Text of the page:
IV. The Probatio (“Proof”): Four Proofs of the Thesis and Its Implications for the Roman Congregations (1:18–15:13)

A. The First Proof: The Gospel Expresses the Impartial Righteousness of God by Overturning Claims of Cultural Superiority and by Rightwising Jews and Greeks through Grace Alone (1:18–4:25)

1. The Revelation of Divine Wrath (1:18–32)

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a. Thesis and Rationale: The Exposure of Human Suppression of the Truth about God (1:18–23)

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pp. 148-162

The first proof in Paul’s argument opens with a rhetorical tour de force,1 a beautifully balanced thesis statement about the revelation of wrath in 1:18,2 which is followed by a rationale expressed in four periods with balanced lines. The two periods in this half of the pericope describe the shape of human sin requiring the response of divine wrath...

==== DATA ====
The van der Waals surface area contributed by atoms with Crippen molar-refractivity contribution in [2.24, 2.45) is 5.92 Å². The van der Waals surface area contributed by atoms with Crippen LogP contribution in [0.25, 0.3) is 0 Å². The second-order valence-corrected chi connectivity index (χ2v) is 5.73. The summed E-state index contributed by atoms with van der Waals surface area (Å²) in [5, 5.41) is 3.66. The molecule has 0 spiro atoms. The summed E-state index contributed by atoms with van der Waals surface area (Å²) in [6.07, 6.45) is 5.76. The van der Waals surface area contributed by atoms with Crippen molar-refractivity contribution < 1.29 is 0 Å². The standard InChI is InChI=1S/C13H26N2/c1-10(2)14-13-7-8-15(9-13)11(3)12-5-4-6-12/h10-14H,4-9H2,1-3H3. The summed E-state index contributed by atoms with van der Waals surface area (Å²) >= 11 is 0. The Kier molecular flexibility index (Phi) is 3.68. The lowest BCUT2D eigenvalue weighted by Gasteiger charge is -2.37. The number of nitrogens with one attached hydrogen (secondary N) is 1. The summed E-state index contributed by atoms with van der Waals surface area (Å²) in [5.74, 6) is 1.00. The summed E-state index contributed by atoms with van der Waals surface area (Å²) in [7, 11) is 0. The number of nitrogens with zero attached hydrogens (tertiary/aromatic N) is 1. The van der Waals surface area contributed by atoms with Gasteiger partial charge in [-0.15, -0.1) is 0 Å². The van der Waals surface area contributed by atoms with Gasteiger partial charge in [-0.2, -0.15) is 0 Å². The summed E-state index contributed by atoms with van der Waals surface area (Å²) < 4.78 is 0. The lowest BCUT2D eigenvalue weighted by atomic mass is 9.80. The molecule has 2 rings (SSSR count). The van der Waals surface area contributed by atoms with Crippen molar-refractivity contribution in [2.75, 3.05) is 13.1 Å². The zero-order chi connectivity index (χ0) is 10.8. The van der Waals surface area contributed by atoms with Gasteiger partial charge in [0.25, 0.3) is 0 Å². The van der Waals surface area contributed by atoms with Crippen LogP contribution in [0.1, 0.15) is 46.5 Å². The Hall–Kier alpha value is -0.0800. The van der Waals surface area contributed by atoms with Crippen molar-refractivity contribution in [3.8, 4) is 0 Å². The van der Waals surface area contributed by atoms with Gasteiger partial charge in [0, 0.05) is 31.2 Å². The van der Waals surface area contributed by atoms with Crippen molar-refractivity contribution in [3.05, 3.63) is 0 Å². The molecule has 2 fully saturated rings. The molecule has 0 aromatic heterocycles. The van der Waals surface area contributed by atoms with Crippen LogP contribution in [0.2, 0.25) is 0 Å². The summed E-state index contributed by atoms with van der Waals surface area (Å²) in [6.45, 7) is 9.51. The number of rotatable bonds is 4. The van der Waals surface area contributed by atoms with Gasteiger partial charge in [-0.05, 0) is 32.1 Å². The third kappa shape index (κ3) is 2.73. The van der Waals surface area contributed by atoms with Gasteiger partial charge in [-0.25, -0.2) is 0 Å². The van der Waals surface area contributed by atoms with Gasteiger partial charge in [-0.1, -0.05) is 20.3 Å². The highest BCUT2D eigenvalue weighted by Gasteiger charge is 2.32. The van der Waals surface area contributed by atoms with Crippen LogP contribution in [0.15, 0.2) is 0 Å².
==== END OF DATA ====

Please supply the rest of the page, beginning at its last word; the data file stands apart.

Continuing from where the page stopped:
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b. Elaboration: Human Distortion as a Current Indication of Divine Wrath (1:24–32)

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pp. 163-191

This second half of the first pericope provides an elaboration of the thematic statement in 1:18, with rhetorical finesse comparable to the first half of the pericope. The thematic links of terminological transplacement and paronomasia that hold the two halves of the first pericope together have been pointed out by Klostermann, Jeremias, Bouwmann, and Popkes1...

2. The Righteous Judgment of Greeks and Jews (2:1–29)

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a. Diatribe concerning Impartial Judgment according to Works (2:1–16)

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pp. 192-218